‘The 1998 study by Andrew Wakefield [above] and others that linked autism to the MMR vaccine has been comprehensively debunked by now’. Photograph: Peter Macdiarmid/Getty Images

It seems that most of the apparent increase in autism spectrum disorder is down to reporting practices

In a 2003 experiment, ‘short-changed’ monkeys became upset. Above, a capuchin monkey. Photograph: Thinkstock

We humans share an innate sense of fairness – and of righteous grievance – with other primates

Does music help us to deal with cognitive dissonance? Photograph: Thinkstock

One hypothesis is that music helps us to reconcile our conflicted emotions when making choices

Research shows that feelings of loneliness increase risk of death by 26 per cent, lack of social connections increases risk of death by 29 per cent and living alone increases risk of death by 32 per cent. Photograph: Thinkstock

It is predicted that loneliness could reach epidemic proportions by 2030 – and it is very bad for your health

Physicist Lee Smolin contends that cosmologists should test hypotheses against the properties and history of our universe

Physics and cosmology have veered down a non-scientific cul-de-sac, a leading physicist has argued

 The World Health Organisation says that, when it comes to cancer, no amount of alcohol is safe

Risks associated with high consumption are clear, but research shows mild drinking can have benefits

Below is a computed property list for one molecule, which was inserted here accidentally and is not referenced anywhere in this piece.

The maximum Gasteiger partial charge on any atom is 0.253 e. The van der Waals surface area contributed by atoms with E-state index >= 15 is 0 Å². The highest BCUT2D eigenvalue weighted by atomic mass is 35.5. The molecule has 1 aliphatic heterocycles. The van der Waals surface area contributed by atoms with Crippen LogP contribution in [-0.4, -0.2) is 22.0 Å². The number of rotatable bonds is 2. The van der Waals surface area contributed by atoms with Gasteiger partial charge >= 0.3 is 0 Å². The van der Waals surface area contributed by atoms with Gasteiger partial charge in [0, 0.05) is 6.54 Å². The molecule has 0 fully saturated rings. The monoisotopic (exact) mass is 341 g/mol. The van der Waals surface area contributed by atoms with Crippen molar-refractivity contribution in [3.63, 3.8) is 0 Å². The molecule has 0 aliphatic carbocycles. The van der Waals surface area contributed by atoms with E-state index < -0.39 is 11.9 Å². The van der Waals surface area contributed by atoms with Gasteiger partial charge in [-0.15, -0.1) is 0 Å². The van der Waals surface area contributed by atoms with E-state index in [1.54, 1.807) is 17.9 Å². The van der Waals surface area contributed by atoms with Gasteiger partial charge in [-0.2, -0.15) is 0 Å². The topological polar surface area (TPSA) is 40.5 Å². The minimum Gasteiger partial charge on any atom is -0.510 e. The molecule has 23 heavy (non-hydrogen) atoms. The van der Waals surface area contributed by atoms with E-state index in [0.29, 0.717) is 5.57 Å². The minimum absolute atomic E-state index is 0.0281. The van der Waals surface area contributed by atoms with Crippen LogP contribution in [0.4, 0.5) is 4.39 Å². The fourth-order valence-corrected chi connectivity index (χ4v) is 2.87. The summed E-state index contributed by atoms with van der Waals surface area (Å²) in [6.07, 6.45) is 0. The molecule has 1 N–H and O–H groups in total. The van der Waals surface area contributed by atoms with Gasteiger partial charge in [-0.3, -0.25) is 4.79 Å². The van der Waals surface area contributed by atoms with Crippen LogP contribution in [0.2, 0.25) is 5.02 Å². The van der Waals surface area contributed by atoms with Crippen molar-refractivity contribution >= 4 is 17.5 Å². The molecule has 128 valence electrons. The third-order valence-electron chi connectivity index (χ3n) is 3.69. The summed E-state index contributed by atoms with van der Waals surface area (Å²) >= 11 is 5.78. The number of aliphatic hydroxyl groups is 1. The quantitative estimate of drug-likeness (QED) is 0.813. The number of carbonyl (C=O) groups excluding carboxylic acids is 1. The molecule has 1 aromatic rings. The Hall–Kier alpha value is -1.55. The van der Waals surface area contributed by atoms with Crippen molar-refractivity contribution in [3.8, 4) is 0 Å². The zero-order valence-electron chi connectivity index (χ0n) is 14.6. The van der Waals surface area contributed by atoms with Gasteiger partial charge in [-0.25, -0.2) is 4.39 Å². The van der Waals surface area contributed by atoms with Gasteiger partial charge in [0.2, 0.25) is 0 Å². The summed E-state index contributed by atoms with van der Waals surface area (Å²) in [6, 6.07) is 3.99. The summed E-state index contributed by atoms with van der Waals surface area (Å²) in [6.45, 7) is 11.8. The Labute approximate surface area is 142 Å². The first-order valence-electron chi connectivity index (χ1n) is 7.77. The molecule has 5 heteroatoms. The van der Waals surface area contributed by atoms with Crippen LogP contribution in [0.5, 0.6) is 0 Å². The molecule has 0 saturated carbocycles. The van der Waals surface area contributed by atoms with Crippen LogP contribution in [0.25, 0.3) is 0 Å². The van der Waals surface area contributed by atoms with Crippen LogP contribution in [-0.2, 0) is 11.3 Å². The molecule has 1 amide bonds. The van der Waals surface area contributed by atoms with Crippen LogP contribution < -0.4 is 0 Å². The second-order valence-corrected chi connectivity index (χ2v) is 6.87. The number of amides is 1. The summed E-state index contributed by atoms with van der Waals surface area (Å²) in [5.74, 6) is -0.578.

In the whole-class teaching method, the teacher stands at the blackboard, teaches the whole class the established body of knowledge, tests the children with questions and ensures a disciplined class environment. This type of teaching was the norm in Ireland until the 1960s. Above, schoolchildren in the west of Ireland in 1955. Photograph: Three Lions/Getty Images

Whole-class teaching, in which childern learn to use their long-term memory, has been abandoned for a more personalised, naturalis(...)

Bad news for those who regularly run marathons or ultra-marathons: such running can damage your health. Photograph: Thinkstock

Even a little regular exercise can boost your health, but beware: pushing your body too hard is damaging

‘In December a well-argued letter to The Irish Times by David Walsh took the field of women’s studies to task for promoting the ideological notion that gender is a social construct in the face of scientific evidence that biology plays a prominent role’

A study argues that more diversity among academics would improve social psychology research